Prevention Where Possible

Take preventative measures whenever possible. For example, paint trunks of young trees with white paint to deter Pacific flatheaded borers. Although the paint doesn’t kill borers, it does irritate them, which will encourage them to move on to a less hostile environment to lay their eggs. Adult borers are red bronze with copper-colored spots on their wing covers. They are a fairly large insect at a quarter-inch to half-inch long with large eyes.

Pacific flatheaded borders have good eyesight and home in on trunks or bark with sunscald or physical damage from equipment. The Pacific flatheaded borer larva’s head is flat and large in comparison to its 0.5-inch body. Female borers lay eggs on the bark of trees. Borer larvae burrow into the wood and feed on the cambium. The grubs can girdle and kill trees.

Filbertworm pupa overwinter in grass or mulch. Raking around trees during winter exposes the pupae to deadly freezes. The Oregon Hazelnut Commission funded an OSU study which is looking at the benefits and drawbacks of winter flailing to control filbertworm.

Carefully select preventative treatments, but don’t put all your nuts in one basket. Chances for success increase if you use more than one tactic. When chemical pesticides become necessary, give preference to the most selective options.

Set an action threshold – if two to three filbertworm moths are showing up in your traps, for example, or five moths in any single trap, then you know it’s time to act. If pest populations remain low or decrease, further treatments may not be needed. If pest numbers increase past the threshold number, try another IPM tool.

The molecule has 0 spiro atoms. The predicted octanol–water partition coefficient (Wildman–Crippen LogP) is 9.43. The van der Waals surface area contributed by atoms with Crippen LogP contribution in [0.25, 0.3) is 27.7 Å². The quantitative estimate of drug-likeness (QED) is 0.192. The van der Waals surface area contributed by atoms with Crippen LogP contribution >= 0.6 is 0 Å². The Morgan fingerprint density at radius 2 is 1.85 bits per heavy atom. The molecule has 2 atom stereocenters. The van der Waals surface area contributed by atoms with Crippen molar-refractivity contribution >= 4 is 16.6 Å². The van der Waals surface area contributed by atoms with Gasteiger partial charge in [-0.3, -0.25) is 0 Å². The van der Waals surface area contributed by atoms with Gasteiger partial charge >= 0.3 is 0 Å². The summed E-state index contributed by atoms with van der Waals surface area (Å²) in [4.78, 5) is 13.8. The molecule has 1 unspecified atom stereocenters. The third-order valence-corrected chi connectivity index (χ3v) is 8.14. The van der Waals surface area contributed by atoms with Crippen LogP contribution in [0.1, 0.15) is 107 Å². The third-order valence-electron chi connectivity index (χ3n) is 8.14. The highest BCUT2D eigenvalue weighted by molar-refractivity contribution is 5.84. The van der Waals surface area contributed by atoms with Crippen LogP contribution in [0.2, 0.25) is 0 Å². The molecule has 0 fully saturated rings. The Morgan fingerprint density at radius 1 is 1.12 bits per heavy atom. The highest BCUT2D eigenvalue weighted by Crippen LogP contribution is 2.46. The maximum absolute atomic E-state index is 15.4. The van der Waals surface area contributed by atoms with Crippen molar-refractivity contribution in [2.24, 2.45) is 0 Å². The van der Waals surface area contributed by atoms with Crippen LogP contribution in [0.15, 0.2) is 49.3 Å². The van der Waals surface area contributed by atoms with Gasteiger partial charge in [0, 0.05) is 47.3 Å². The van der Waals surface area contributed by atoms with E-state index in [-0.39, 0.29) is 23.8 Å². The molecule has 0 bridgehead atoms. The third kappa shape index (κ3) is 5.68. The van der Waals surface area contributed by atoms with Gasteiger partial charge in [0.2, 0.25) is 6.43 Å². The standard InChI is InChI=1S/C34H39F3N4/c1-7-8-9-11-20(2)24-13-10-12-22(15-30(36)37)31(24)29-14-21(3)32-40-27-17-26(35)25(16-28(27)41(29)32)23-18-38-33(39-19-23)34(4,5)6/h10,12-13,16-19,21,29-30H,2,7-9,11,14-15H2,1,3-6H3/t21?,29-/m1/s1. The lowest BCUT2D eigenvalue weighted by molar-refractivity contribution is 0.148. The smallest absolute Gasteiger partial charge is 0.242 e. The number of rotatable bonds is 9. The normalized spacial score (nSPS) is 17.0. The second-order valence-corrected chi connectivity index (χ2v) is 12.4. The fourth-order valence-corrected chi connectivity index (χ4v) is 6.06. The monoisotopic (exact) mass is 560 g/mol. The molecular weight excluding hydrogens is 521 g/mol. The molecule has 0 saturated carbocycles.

Preserve Beneficials

To take IPM a step further, while monitoring pests such as filbert aphids and hazelnut aphids (filbert aphids are pale white or yellow, hazelnut aphids are darker), also monitor for beneficial insects such as lacewings and ladybugs, also called ladybirds. Both insects have a voracious appetite for aphids. Learn to identify ladybug larvae, also called ladybug dragons or ladybug lions. They eat even more aphids than the adults. Like most insects, the larvae of ladybugs don’t look like the adults. Ladybug larvae look more like tiny crocodiles. They are elongated, spiny and dark with bright stripes or spots ranging from yellow to orange and red.